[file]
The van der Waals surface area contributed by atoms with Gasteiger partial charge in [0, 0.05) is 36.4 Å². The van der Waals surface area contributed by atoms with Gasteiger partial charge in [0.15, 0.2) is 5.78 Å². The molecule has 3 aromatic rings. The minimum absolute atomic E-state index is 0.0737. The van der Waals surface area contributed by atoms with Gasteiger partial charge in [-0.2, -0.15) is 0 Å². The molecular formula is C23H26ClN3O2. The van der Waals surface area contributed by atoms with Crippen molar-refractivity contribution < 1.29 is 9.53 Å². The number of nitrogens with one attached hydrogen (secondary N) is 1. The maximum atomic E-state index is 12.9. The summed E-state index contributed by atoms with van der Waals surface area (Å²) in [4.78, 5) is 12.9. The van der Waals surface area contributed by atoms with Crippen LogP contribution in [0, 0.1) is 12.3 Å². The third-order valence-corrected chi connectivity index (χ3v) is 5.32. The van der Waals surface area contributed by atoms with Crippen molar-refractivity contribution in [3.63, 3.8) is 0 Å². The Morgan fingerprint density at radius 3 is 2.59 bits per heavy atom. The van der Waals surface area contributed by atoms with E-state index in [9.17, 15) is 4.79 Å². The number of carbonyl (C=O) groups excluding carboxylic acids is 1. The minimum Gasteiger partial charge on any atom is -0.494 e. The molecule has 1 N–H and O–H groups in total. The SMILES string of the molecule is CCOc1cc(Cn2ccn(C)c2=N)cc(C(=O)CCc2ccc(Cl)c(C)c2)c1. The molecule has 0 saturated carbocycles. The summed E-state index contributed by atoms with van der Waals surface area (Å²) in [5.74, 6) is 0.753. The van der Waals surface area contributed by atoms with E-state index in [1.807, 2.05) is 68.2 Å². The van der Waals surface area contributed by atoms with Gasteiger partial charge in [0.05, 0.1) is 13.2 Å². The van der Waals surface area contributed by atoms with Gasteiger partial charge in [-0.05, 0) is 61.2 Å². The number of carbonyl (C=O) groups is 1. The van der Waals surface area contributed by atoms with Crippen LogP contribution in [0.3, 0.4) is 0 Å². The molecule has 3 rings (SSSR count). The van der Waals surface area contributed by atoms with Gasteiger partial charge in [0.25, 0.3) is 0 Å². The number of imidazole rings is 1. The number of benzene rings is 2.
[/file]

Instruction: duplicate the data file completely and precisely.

The van der Waals surface area contributed by atoms with Gasteiger partial charge in [0, 0.05) is 36.4 Å². The van der Waals surface area contributed by atoms with Gasteiger partial charge in [0.15, 0.2) is 5.78 Å². The molecule has 3 aromatic rings. The minimum absolute atomic E-state index is 0.0737. The van der Waals surface area contributed by atoms with Gasteiger partial charge in [-0.2, -0.15) is 0 Å². The molecular formula is C23H26ClN3O2. The van der Waals surface area contributed by atoms with Crippen molar-refractivity contribution < 1.29 is 9.53 Å². The number of nitrogens with one attached hydrogen (secondary N) is 1. The maximum atomic E-state index is 12.9. The summed E-state index contributed by atoms with van der Waals surface area (Å²) in [4.78, 5) is 12.9. The van der Waals surface area contributed by atoms with Crippen LogP contribution in [0, 0.1) is 12.3 Å². The third-order valence-corrected chi connectivity index (χ3v) is 5.32. The van der Waals surface area contributed by atoms with Crippen molar-refractivity contribution in [3.63, 3.8) is 0 Å². The Morgan fingerprint density at radius 3 is 2.59 bits per heavy atom. The van der Waals surface area contributed by atoms with E-state index in [9.17, 15) is 4.79 Å². The number of carbonyl (C=O) groups excluding carboxylic acids is 1. The minimum Gasteiger partial charge on any atom is -0.494 e. The molecule has 1 N–H and O–H groups in total. The SMILES string of the molecule is CCOc1cc(Cn2ccn(C)c2=N)cc(C(=O)CCc2ccc(Cl)c(C)c2)c1. The molecule has 0 saturated carbocycles. The summed E-state index contributed by atoms with van der Waals surface area (Å²) in [5.74, 6) is 0.753. The van der Waals surface area contributed by atoms with E-state index in [1.807, 2.05) is 68.2 Å². The van der Waals surface area contributed by atoms with Gasteiger partial charge in [0.05, 0.1) is 13.2 Å². The van der Waals surface area contributed by atoms with Gasteiger partial charge in [-0.05, 0) is 61.2 Å². The number of carbonyl (C=O) groups is 1. The van der Waals surface area contributed by atoms with Crippen LogP contribution in [0.3, 0.4) is 0 Å². The molecule has 3 rings (SSSR count). The van der Waals surface area contributed by atoms with Gasteiger partial charge in [0.25, 0.3) is 0 Å². The number of imidazole rings is 1. The number of benzene rings is 2.